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Giving the Gift of Kindness

Rupali Hofmann creates a community for all students

Rupali+Hofmann+shows+an+envelope+of+letters+she+received+from+her+students.+The+envelope+is+shaped+like+a+heart+and+is+filled+with+endless+supportive+and+grateful+letters.+%E2%80%9CI+receive+more+from+kids+than+they+do+from+me%E2%80%9D+Hofmann+said
Rupali Hofmann shows an envelope of letters she received from her students. The envelope is shaped like a heart and is filled with endless supportive and grateful letters. “I receive more from kids than they do from me” Hofmann said

Rupali Hofmann shows an envelope of letters she received from her students. The envelope is shaped like a heart and is filled with endless supportive and grateful letters. “I receive more from kids than they do from me” Hofmann said

Rupali Hofmann shows an envelope of letters she received from her students. The envelope is shaped like a heart and is filled with endless supportive and grateful letters. “I receive more from kids than they do from me” Hofmann said

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With almost 1,800 students stampeding through the halls, it’s easy to blend in with the crowd. However, TAG advisor and Forum teacher Rupali Hofmann makes it her mission to, as she says, “see the students who aren’t seen.” Hofmann first started teaching at Monarch a few years ago, and very quickly made a positive impact on the student body with her leadership skills, bright smile, kind voice and big heart.

“I feel warm when I am with her; I remember this one time last year I came to see [her] and afterwards I just felt grounded and just so happy, like deeply happy” said TAG student Marly Ruprecht (11).

Along with helping gifted students who struggle emotionally, Hofmann also helps students who struggle academically.

“My mission in The Forum is to see students who aren’t seen. Whether they are identified gifted, whether they are struggling academically, whether they need a place to be,” Hofmann said.

TAG stands for Talented and Gifted, and while these students may excel academically, many struggle emotionally. Hofmann helps the students who struggle emotionally, because emotional intelligence is just as important, if not more, than academic intelligence.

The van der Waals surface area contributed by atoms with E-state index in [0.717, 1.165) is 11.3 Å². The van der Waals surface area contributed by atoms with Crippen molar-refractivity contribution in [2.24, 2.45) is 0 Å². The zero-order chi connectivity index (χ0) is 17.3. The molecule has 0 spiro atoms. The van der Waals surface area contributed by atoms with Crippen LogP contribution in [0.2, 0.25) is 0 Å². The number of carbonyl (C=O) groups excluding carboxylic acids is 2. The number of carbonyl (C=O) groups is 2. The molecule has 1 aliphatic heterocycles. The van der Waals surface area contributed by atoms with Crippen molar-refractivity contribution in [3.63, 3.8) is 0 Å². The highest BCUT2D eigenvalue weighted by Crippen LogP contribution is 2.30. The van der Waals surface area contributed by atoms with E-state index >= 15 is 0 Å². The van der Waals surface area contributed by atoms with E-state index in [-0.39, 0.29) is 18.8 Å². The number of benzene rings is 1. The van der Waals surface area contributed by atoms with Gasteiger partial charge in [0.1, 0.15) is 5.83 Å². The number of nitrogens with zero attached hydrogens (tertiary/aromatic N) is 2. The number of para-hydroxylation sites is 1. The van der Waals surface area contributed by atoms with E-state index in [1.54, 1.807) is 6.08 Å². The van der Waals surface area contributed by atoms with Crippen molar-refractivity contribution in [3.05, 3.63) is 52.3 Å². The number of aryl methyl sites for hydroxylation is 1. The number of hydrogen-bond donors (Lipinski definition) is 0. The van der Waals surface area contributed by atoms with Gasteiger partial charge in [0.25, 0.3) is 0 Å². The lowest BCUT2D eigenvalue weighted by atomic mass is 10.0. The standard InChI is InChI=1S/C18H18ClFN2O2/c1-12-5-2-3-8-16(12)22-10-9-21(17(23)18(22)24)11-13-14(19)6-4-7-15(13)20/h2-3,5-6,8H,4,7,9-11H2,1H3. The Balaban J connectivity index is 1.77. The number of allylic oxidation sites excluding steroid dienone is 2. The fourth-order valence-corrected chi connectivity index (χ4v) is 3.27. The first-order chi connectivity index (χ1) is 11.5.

“Emotional intelligence is what helps people be successful in life- being able to read faces, being able to understand your own emotions, being able to read other’s emotions- those are things that really help people be successful,” Hofmann said.

A lot of students in TAG struggle with perfectionism (trying to be perfect 100% of the time), as well as emotional intelligence. Hofmann helps them to understand that “good enough, is good enough. There is more to life than high achieving. I really want to support students in having a holistic life, they are aware of their emotions, they take care of themselves, they give back to society and the community- so [life’s] more than success.”

Despite being specialized as a TAG and emotional/academic support teacher, Hofmann wants to help, and lend the Forum to anybody who needs anything. She works with students of all kind.

“Other kids who come in here whatever needs they might have… to have hot tea here, I have a coloring station…[I really want people to know] The forum is a place for kids to come and be- wherever they are, whether they need to rewrite a paper for the third time, they have missing assignments, they are struggling emotionally, or if they are struggling with their race issues or gender issues, whatever it is, this is a place they can come and be” Hofmann said.

Hofmann gives back to students 24/7, whether it is the hot tea in the Forum, or the kind advice she gives to students and support groups she starts for the TAG parents.

“Ms. Hofmann cultivates a community, [she] just made us [feel] understood. We would work through mindfulness and having the opportunity to do that with someone, and in an environment where you feel safe is really important, because when you carry all those things around as baggage, or you don’t learn how to be mindful or present, it detracts from life in general. ” Ruprecht said.

In high school, Hofmann says she felt different, and alone.

“I struggled with finding a place. I wish I had The Forum, a place where I could just come and find a place where I could just be who I was and be accepted,” Hofmann said.

Working backwards from her high school experience, she tried to create the supporting and welcoming place that she wanted to have in high school.

Despite all the support and kindness she gives, Hofmann says that she receives more from the students.

“The students at Monarch High School are my highlight.” Hofmann said.

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Giving the Gift of Kindness